Life is too short to miss out on travel. And the reality is, statistically speaking, that most of us will be hurt or killed in our own homes (accidents) and neighborhoods (most car accidents are something like within 10 minutes of where we live!). Not on a trip.

The fearful will use this as an excuse. The controlling will use this to make others fearful.

Hopefully, others, like Beth and women who travel, will encourage women to keep traveling.

On February 11th, 2013 at 7:54 pm, jane said:

I so agree with what you have written travelling solo for the last 2 years currently through India again cant stay away from this country, you develop a very strong sixth sense for personal safety.

There are certain places in my home city I would never venture alone at night, doing your research keeping your wits about you and keeping a sense of humour goes a long way when travelling solo as a women. Being a blue eyed blonde in this country attracts attention anyway, so short of dyed hair and contact lenses, being extra vigilant at train stations and large gatherings is a must.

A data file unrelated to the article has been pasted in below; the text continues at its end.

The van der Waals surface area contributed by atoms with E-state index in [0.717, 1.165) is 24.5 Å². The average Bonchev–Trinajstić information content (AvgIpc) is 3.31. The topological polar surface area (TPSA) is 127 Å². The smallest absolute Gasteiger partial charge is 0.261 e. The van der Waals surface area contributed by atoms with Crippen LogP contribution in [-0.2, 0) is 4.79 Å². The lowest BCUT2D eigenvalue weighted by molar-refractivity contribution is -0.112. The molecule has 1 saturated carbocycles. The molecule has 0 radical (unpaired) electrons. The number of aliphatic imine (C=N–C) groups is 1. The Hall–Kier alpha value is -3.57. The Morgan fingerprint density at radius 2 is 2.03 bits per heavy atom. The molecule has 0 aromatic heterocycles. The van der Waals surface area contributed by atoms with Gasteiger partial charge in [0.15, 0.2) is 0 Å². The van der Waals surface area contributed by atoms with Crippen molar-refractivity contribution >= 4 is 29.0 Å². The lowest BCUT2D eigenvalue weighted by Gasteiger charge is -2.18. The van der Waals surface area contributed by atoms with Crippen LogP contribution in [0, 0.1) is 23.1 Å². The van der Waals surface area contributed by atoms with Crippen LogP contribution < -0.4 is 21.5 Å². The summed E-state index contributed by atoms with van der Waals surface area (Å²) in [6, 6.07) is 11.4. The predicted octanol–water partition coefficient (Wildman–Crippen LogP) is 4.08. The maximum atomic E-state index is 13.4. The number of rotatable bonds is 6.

When in Bihar recently with its deserved reputation of lawlessness I teamed up with a couple for a journey to Nolanda when our car was stopped by a large group of men in demand of money I was the first to hit the lock button, having to pay a small amount of money to extract yourself from a potentially dangerous situation was worth every cent.

In saying that though I have found the majority of people are good and welcome you to they’re country respecting dress and cultural boundaries is a must. Dont be in fear of having that conversation with a complete stranger, you could make a friend for life, being a single women though always have your strategic exit plan in place, single women do travel and can do safely, I was given emergency contact numbers for the police and women’s help line before attending the Kumbh Mela by a wonderful couple I met at a wedding, these are carried in my phone.

Happy safe travels all you single women.